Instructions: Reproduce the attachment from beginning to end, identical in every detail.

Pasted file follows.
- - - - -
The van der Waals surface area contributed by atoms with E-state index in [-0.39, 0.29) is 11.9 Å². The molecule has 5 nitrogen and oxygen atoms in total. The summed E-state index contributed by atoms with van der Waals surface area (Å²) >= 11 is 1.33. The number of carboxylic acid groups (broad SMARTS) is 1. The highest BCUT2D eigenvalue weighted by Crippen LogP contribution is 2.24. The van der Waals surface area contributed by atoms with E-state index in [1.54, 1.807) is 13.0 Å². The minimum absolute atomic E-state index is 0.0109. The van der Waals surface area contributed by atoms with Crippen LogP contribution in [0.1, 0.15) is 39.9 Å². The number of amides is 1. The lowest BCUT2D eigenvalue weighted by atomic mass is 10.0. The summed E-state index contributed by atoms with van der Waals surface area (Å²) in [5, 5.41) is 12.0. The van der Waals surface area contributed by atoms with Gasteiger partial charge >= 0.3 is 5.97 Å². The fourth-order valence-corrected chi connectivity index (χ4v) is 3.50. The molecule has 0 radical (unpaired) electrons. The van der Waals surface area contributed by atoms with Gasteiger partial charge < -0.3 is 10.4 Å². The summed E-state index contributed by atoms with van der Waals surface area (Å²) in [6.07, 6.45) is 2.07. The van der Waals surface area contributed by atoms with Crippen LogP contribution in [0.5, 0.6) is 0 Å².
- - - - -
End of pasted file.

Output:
The van der Waals surface area contributed by atoms with E-state index in [-0.39, 0.29) is 11.9 Å². The molecule has 5 nitrogen and oxygen atoms in total. The summed E-state index contributed by atoms with van der Waals surface area (Å²) >= 11 is 1.33. The number of carboxylic acid groups (broad SMARTS) is 1. The highest BCUT2D eigenvalue weighted by Crippen LogP contribution is 2.24. The van der Waals surface area contributed by atoms with E-state index in [1.54, 1.807) is 13.0 Å². The minimum absolute atomic E-state index is 0.0109. The van der Waals surface area contributed by atoms with Crippen LogP contribution in [0.1, 0.15) is 39.9 Å². The number of amides is 1. The lowest BCUT2D eigenvalue weighted by atomic mass is 10.0. The summed E-state index contributed by atoms with van der Waals surface area (Å²) in [5, 5.41) is 12.0. The van der Waals surface area contributed by atoms with Gasteiger partial charge >= 0.3 is 5.97 Å². The fourth-order valence-corrected chi connectivity index (χ4v) is 3.50. The molecule has 0 radical (unpaired) electrons. The van der Waals surface area contributed by atoms with Gasteiger partial charge < -0.3 is 10.4 Å². The summed E-state index contributed by atoms with van der Waals surface area (Å²) in [6.07, 6.45) is 2.07. The van der Waals surface area contributed by atoms with Crippen LogP contribution in [0.5, 0.6) is 0 Å².